I am studying at Oxford Brookes University, originally from Reading, and I am one of the founders and Chief Executive of Trendineer, a new online store founded upon the familiar characteristics of a social network, aiming to be a loved platform that supports all types of businesses and promotes sales.
What is your background? What made you decide to become an entrepreneur?
I have always had an urge to do more in the world. I have been encouraged from a young age to be different, to do things that make a big impact. My actions will mean more if I can make positive change for a group, industry or even the world. It is this motivation to do more that has driven my ambition of being an entrepreneur.
What is your definition of entrepreneurship?
An entrepreneur is somebody with an open mind. An entrepreneur thinks about people, industries and the market. An entrepreneur sees what people want, and what they need. An entrepreneur is then the driving force to supply what people want and need the most.
How and when did you know your idea was good enough to develop it?
It is simply unprecedented. The idea came last. The problem of high street decline, a pandemic, and struggling local businesses came first. The idea is a solution to a global problem, and any solution that has the potential to fix a global issue is worth developing.
What would you say are the top 3 skills that needed to be a successful entrepreneur? Why?
1. An open mind – people only take what they want, or what they need. If an idea satisfies neither of those conditions it will not be successful.
2. The will to do business for the right reasons – in a world where most ideas have already been thought of, much of an entrepreneur’s job is positioned around improving what already exists. Where current businesses monopolise and their focus shifts as their risk of non-survival gets lower, so do much of their goals. An entrepreneur is in a position to compete with ethically and morally better, tailored, underlying goals. This adds a balance to the market, and makes an entrepreneur’s venture attractive.
3. A realistic mindset – the ability to understand the risks involved in creating a start-up, knowing when what you’re trying to offer is not feasible and being able to plan your steps to growth are essential. Without a realistic mindset, your business venture will be hindered from growing, simply because steps are missing, or you’re trying to make the impossible, possible.
What is your favourite part of being an entrepreneur?
The ability to be creative – you can design your business to exactly how you imagine it to be. No corporate bodies telling you no. You are free to make what you know the world needs, without limitation.
What individual, company or organization inspires you most? Why?
Apple is the world’s most valuable technology company, started in a garage, founded upon being creatively brilliant and innovative and giving the world something new. Without that innovation, the world would be different now. The applications of that innovation are endless, and so they continue to be able to change and influence the world today, all from the sparks of a few fun projects in a Cupertino garage.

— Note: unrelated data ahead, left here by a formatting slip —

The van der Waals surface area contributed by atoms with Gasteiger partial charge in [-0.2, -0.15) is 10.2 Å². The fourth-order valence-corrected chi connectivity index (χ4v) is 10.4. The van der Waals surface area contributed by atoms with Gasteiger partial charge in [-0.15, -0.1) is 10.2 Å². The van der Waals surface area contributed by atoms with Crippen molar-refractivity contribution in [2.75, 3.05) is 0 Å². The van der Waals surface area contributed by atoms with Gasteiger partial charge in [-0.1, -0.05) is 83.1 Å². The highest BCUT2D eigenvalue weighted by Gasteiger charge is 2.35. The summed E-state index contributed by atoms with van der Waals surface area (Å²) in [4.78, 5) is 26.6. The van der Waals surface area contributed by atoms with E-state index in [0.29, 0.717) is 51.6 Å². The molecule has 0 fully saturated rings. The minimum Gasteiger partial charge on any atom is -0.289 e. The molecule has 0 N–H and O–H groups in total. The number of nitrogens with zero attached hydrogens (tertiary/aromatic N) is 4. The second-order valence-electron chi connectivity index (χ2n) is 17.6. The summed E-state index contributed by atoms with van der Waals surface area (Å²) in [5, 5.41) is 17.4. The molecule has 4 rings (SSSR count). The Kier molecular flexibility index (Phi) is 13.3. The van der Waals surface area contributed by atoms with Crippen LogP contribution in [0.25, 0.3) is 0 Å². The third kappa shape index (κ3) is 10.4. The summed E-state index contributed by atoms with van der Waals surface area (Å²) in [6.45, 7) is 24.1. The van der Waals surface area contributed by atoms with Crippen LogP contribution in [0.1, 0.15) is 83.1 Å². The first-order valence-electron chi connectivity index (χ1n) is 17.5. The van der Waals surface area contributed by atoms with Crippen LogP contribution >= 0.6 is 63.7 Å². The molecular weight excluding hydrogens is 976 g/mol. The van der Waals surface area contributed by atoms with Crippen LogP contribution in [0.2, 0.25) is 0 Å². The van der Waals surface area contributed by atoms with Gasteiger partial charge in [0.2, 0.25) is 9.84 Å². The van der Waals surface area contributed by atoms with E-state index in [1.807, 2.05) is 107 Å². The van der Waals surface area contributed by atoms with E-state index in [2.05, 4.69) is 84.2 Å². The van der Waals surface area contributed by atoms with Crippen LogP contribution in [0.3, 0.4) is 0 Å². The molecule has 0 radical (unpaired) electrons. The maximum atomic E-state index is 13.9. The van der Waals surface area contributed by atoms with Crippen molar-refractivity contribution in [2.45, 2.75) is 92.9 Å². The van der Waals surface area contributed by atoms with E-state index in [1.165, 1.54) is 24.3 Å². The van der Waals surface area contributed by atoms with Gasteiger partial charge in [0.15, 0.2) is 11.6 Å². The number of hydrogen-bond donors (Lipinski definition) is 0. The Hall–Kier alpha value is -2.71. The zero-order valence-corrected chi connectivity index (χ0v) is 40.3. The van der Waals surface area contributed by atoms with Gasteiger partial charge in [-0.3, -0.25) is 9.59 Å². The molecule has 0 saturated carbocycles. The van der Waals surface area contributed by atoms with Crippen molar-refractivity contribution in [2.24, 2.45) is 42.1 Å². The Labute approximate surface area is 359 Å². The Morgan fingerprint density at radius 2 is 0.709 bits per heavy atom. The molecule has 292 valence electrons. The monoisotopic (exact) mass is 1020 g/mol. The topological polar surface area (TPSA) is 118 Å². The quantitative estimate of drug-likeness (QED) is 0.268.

If you had 5 minutes with the above individual/ company/organization, what would you want to ask or discuss?
I would want to discuss scalability and application. How could a company I’m trying to develop scale with a world they have so much influence in. And what could companies big and small do to make improving the world a more collective effort, rather than rely on the individual initiatives of many large companies.
What has been your most satisfying or successful moment in business?
Seeing a dedicated team apply their efforts towards the same vision.
What would you say have been some of your mistakes, failures or lessons learned as an entrepreneur?
Making assumptions about providing a service – a plan is essential. An idea is fundamental, but a plan must iron out the creases before you try to develop and ignite that idea.
How have you funded your ideas?
We have a business model that requires minimal (if any) funding. We are completely online. We are already asset rich, in skills and motivation. That’s all we need to build online.
Are there any sector-specific awards/grants/competitions that have helped you?
Not yet, we’re still fairly new!
What is good about being an entrepreneur in Oxfordshire? Bad?
Access to global experts. A lot of experts in their field have called Oxford their home, and still do. Oxford provides a great place for people to collaborate with people who have made it, giving entrepreneurs the best opportunity to learn lessons and be guided towards a successful end.
If a new entrepreneur or startup came to you looking for entrepreneurship resources, where would you send them?
Programs where they can access mentors and other contacts. I am a firm believer of “it’s not what you know, it’s who you know”. Knowledge comes from (and with) people, so it’s good, talented people you need to make something work.
Any last words of advice?
Nothing’s impossible eventually! Some aspiring entrepreneurs are limited by the idea of risk and self-doubt. It’s not what you know, it’s who you know. And if it’s worth a thought, it’s worth a try!